Basketball has never been overly popular in England. Yes, we played it at school, or if one of our friends happened to persuade their parents to buy a hoop for their garden, but overall, basketball was considered very much a North American sport. In the mid-90s, Channel 4 began showing NBA games regulalry on Sundays. Had Pat Riley Basketball been released during this time, it may have proved a more popular game.
Pat Riley Basketball is a sports game developed and published by Sega in 1990. It was released on the Sega Mega Drive and can be played in one or two-player modes. It version was also released for the Sega Master System. I reviewed the Sega Mega Drive version.
There’s not really that much to say about this game. It did not have the license for the real team or player names, most likely because the budget went on securing Pat Riley’s association with it. The graphics are pretty good, especially during action cut scenes when players shoot and dunk. Whilst dunking, a bar appears with blue and red areas in it. A white dot moves across the bar and you must stop the white dot inside the red zone to ensure you score the basket. The same rule applies when defending a dunk. For some reason when in open play, the ball is ridiculously large. It looks more like a medicine ball.
The gameplay does let this game down though. The pass function isn’t as responsive as it should be, and its frustrating the way the computer is able to steal the ball from you, but you can only intercept their passes to steal the ball back. Another annoyance is that once you have scored a basket, your team seems to hang around the opponent’s end, leaving your basket unattended and allowing the computer to make a B-line for it.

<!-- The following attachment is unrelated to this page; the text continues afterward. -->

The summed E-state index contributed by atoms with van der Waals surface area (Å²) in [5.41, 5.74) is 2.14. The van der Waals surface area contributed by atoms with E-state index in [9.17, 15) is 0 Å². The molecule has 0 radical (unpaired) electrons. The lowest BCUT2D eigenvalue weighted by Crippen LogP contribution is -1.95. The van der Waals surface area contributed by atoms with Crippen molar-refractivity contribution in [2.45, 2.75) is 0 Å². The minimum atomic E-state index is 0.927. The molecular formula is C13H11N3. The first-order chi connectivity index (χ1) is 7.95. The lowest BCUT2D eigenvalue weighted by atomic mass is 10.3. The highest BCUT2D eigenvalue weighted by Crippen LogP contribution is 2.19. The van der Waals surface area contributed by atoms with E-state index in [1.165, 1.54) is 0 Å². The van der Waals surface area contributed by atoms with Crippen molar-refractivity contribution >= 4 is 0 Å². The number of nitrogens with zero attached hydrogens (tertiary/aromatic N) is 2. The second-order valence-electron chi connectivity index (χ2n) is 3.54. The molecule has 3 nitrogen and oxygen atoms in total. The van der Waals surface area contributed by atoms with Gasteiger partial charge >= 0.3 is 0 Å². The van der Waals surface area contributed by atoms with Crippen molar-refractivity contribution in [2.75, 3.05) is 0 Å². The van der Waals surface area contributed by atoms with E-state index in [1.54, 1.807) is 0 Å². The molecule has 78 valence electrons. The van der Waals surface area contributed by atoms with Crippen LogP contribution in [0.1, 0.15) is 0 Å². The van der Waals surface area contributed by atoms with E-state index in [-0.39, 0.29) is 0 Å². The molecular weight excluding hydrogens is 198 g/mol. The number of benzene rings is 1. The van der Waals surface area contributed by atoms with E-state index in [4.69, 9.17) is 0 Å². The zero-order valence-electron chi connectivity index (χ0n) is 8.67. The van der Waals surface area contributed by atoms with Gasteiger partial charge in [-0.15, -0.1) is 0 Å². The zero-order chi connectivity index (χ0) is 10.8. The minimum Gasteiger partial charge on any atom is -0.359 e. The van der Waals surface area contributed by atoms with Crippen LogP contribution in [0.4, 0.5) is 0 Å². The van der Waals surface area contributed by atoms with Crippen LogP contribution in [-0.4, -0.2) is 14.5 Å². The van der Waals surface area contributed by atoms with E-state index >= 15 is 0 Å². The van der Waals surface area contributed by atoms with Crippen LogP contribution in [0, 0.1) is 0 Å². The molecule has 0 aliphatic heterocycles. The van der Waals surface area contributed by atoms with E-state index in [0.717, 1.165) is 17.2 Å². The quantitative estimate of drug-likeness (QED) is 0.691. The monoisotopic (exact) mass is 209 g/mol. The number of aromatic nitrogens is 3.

Did I complete the game?
I have completed this game several times without using any cheats. You really shouldn’t need them for this game anyway, as its not that difficult to win comfortably. Sadly, there is not much of an ending to make you feel that the effort was justified.
What the critics said:
Mean Machines: (Reviewed as Super Real Basketball) “Super Real Basketball gives solid entertainment to two players, but on your own, it’s a little wearing! Overall 79%”.
Sega Power: (Reviewed as Super Real Basketball) “Boasting detailed close-ups of the slam-dunk action, realistic court views and decent sound this is an okay sport sim. However, the lack of depth and difficulty means that its potential is only realised in two-player mode. Overall 3/5“.
Sega Power: (Reviewed as Super Real Basketball) “Detailed close-ups of the action, realistic court views and fairly decent sound FX. An okayish sports sim, with great two-palyer mode. Overall 2/5”
My verdict: “Some nice graphics, let down by the gameplay, but worth a bit of your time if you like basketball and the game is cheap to pick up.”
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 ‘Review: Mega Drive – Super Real Basketball’. (April 1991). Issue 7:56-57. Mean Machines. (https://archive.org/details/mean-machines-magazine-07/page/n55/mode/2up Accessed 10th December 2019).
 Jarrett, S., ‘The Hard Line – Super Hang-On’. Sega Power. (April 1991). Issue 23:54. (https://retrocdn.net/images/8/89/SegaPower_UK_23.pdf Accessed on 29th July 2020.
 ‘The Hard Line – Review: Mega Drive – Super Real Basketball’. Sega Power. (September 1993). Issue 46:99. (https://retrocdn.net/images/b/b9/SegaPower_UK_46.pdf Accessed 17th February 2020).